Earlier this month India brought its part of Kashmir under direct rule, stripping the Muslim-majority region of its special status and sparking a backlash. Article 370 gave exclusive land rights to the people of Kashmir and blocked outsiders from seeking jobs and settlement in the state.
Subhajit Naskar, an assistant professor of international relations at Jadavpur University, said the major expectation from Modi’s visit to the UAE and Bahrain would be how effectively he could “re-energize the relationship” after India unilaterally withdrew the special status given to Kashmir.
There has been an armed rebellion against Indian rule since 1989, claiming tens of thousands of lives, mostly civilian.

Poor air quality: Malaysia tells citizens to stay indoors

Updated 4 min 41 sec ago

Poor air quality: Malaysia tells citizens to stay indoors

  • Nearly 1,500 schools closed as haze continues to plague the country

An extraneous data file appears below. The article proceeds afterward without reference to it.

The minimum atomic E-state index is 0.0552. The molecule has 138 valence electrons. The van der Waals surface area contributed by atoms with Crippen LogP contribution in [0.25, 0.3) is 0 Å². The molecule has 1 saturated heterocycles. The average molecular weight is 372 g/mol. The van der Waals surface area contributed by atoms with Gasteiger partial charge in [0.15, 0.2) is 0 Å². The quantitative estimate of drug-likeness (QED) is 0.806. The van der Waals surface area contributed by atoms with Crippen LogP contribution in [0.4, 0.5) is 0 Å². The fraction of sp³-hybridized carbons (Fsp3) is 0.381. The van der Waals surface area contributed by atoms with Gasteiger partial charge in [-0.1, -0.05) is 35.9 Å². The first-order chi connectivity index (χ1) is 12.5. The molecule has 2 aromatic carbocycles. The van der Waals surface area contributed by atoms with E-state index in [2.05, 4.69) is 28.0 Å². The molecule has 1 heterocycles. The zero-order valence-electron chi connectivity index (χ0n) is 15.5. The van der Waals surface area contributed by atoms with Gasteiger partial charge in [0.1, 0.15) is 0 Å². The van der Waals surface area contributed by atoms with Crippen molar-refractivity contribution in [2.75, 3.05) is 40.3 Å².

KUALA LUMPUR: As Malaysia’s haze problem worsened on Wednesday, some areas of the country recorded readings above 200 on the Air Pollution Index (API), which officials told Arab News is considered “very unhealthy.”

More than a million primary and high-school students stayed home as 1,484 schools remained closed in seven states, including Selangor and Sarawak — the two worst-affected states. 

In some areas of Sarawak, API readings were above 300, which is considered hazardous to the environment and human health. 

The Ministry of Education advised all higher education institutions in the haze-affected states to postpone their classes, while some companies and institutions, including the Ministry of Youth and Sports, asked employees to work from home.

Responding to the worsening situation, Malaysian Prime Minister Mahathir Muhamad stressed that Malaysia must deal with the haze issue on its own.